Day 2: बनारसमा बेचिएकी बहिनी (My Translation: A Sister sold in Benaras)–Nagendra

We did not have book-shelves as there was no space in our house. (We still don’t have much space but we got our first book-shelf last week, thanks to my parents.) So, those days, books were stored in an old carton box. I used to extract books and magazines from it time and again. I found this book in that box when I was in Class 8 while we were shifting to our neighbour’s on rent (we were building a bigger house where our old small house was). Before reading this book, I thought essays were always factual with very little chance of bringing in fiction or personal opinions. This book changed my thought.

I have a deep respect for this book as a Guru for my essays and blogs. It has inspired the way I evaluate situations and people, and I have no shame in saying that Nagendra’s writing style has inspired some of my writings.

Day 3: धुवाँ (Translation: Smoke) by Atma Ram Sharma

My father got this book from his friend (the author). I read this book several times during my vacations during my childhood. I had forgotten it completely until I found it while looking for books to post for the challenge. The story collection has several stories of sorrow. I have never read it as an adult. So, the challenge has reminded me that I should read it again.

Day 4: एउटा कथा भन्नु न हजूरआमा (My Translation: Grandma, Please tell a story) by Ramesh Bikal

Ramesh Bikal is a writer who has written stories for all age groups. This books for children are noteworthy for their mythical and magical elements. My mother gave this book when I was in 15. I fell in love with the stories instantly. But as I haven’t read it for a long time, I have forgotten them. Another book in the to-read-again list.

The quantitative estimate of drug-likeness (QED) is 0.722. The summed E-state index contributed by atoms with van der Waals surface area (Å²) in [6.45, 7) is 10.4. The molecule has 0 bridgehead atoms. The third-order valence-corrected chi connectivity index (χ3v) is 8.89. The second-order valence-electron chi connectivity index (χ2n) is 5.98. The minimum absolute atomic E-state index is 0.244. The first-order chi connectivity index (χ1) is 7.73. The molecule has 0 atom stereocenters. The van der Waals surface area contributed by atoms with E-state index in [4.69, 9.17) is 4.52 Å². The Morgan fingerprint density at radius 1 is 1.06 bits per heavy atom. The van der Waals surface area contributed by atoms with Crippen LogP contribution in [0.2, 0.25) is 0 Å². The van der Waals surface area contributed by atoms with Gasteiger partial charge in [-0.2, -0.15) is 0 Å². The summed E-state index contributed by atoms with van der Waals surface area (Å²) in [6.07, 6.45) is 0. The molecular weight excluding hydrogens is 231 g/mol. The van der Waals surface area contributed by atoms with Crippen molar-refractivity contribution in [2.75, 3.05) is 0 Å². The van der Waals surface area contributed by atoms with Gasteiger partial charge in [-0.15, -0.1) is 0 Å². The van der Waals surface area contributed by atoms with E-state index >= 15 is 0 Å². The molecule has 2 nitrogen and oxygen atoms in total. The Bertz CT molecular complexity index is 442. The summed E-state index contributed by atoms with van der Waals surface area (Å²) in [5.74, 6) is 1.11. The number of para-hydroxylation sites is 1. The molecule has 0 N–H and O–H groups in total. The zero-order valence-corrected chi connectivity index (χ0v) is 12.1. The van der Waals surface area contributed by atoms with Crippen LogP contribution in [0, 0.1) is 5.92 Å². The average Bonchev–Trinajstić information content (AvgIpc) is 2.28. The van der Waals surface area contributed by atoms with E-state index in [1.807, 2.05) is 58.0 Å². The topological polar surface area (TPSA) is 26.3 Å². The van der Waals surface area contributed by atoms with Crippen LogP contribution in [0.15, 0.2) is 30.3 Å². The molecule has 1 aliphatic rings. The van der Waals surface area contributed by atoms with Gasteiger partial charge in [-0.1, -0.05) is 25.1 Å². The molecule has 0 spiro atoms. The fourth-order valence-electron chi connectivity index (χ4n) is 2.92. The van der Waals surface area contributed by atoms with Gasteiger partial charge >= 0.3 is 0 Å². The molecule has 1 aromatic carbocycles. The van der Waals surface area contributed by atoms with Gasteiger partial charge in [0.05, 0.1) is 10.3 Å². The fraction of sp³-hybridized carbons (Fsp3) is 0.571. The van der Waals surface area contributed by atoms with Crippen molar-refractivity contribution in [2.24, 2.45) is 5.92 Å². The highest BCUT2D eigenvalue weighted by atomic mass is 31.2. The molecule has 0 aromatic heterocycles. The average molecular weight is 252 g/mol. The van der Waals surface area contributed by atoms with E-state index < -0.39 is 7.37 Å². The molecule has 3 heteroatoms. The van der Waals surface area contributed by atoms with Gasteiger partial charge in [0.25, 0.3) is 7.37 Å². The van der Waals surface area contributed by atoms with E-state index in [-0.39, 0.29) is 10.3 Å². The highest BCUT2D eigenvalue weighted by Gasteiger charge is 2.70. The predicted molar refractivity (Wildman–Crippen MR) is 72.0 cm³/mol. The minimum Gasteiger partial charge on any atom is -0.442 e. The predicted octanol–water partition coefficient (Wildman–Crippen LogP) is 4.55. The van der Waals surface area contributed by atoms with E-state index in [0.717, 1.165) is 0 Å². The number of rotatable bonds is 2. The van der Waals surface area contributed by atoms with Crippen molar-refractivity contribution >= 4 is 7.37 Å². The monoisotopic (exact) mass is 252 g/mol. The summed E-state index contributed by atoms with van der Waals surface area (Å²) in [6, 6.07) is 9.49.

Day 5: जंगबहादुर (Junga Bahadur) by Shree Krishna Shrestha

I read parts of this book in Sadhana Magazine. I read it last year in free times during my trip to Japan and wrote a review in Nepali. I looked for information on the author but could not find him then. After I posted this photo for the challenge, my teacher Nir Shakya wrote that Late Mr Shree Krishna Shrestha was a chemist and was also the Head of Water Resources Department. I had a mixture of emotions as I got some real info about the author after so many years, but after his demise.

Day 6: घनचक्कर (Ghanachakkar) by Sanjeev Upreti

Ghanachakkar is a crazy ride with one of the craziest narrators of all time. Set during the insurgency period Kathmandu, this novel is a psychological experience. I got this book as a prize in Class 9. I finished the book within five hours the day I got it, leaving me in hallucinations and confusion. I have read it several times since and each time I have found something new.

Day 7: लिखे (Likhe) by Sharad Poudel

I read some chapters of this book in Nawa Yuwa magazines of the late nineties. As with Junga Bahadur, I bought it immediately when I saw it in a book store. This novel shows real struggles of the so-called “untouchables” in a small village in the Western District of Baglung. The dialect, the life-style and the social problems have been captured so well that Likhe’s struggles in his young age can make one cry.